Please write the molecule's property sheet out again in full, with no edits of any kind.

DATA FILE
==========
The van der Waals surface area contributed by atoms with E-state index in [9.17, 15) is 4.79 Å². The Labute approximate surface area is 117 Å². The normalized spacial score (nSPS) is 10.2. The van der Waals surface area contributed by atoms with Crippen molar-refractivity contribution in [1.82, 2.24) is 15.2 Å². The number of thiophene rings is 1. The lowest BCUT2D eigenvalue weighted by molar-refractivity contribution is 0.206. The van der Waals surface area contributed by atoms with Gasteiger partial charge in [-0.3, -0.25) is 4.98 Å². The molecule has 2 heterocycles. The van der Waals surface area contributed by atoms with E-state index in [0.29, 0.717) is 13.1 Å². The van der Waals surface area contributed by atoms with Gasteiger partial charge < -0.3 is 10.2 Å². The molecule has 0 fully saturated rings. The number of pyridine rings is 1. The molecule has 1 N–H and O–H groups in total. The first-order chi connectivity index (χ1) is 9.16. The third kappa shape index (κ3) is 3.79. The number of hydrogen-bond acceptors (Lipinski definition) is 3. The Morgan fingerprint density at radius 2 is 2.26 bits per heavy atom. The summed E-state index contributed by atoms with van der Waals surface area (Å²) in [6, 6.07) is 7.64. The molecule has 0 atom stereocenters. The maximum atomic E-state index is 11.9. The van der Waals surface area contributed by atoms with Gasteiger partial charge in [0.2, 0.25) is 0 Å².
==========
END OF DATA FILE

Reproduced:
The van der Waals surface area contributed by atoms with E-state index in [9.17, 15) is 4.79 Å². The Labute approximate surface area is 117 Å². The normalized spacial score (nSPS) is 10.2. The van der Waals surface area contributed by atoms with Crippen molar-refractivity contribution in [1.82, 2.24) is 15.2 Å². The number of thiophene rings is 1. The lowest BCUT2D eigenvalue weighted by molar-refractivity contribution is 0.206. The van der Waals surface area contributed by atoms with Gasteiger partial charge in [-0.3, -0.25) is 4.98 Å². The molecule has 2 heterocycles. The van der Waals surface area contributed by atoms with E-state index in [0.29, 0.717) is 13.1 Å². The van der Waals surface area contributed by atoms with Gasteiger partial charge < -0.3 is 10.2 Å². The molecule has 0 fully saturated rings. The number of pyridine rings is 1. The molecule has 1 N–H and O–H groups in total. The first-order chi connectivity index (χ1) is 9.16. The third kappa shape index (κ3) is 3.79. The number of hydrogen-bond acceptors (Lipinski definition) is 3. The Morgan fingerprint density at radius 2 is 2.26 bits per heavy atom. The summed E-state index contributed by atoms with van der Waals surface area (Å²) in [6, 6.07) is 7.64. The molecule has 0 atom stereocenters. The maximum atomic E-state index is 11.9. The van der Waals surface area contributed by atoms with Gasteiger partial charge in [0.2, 0.25) is 0 Å².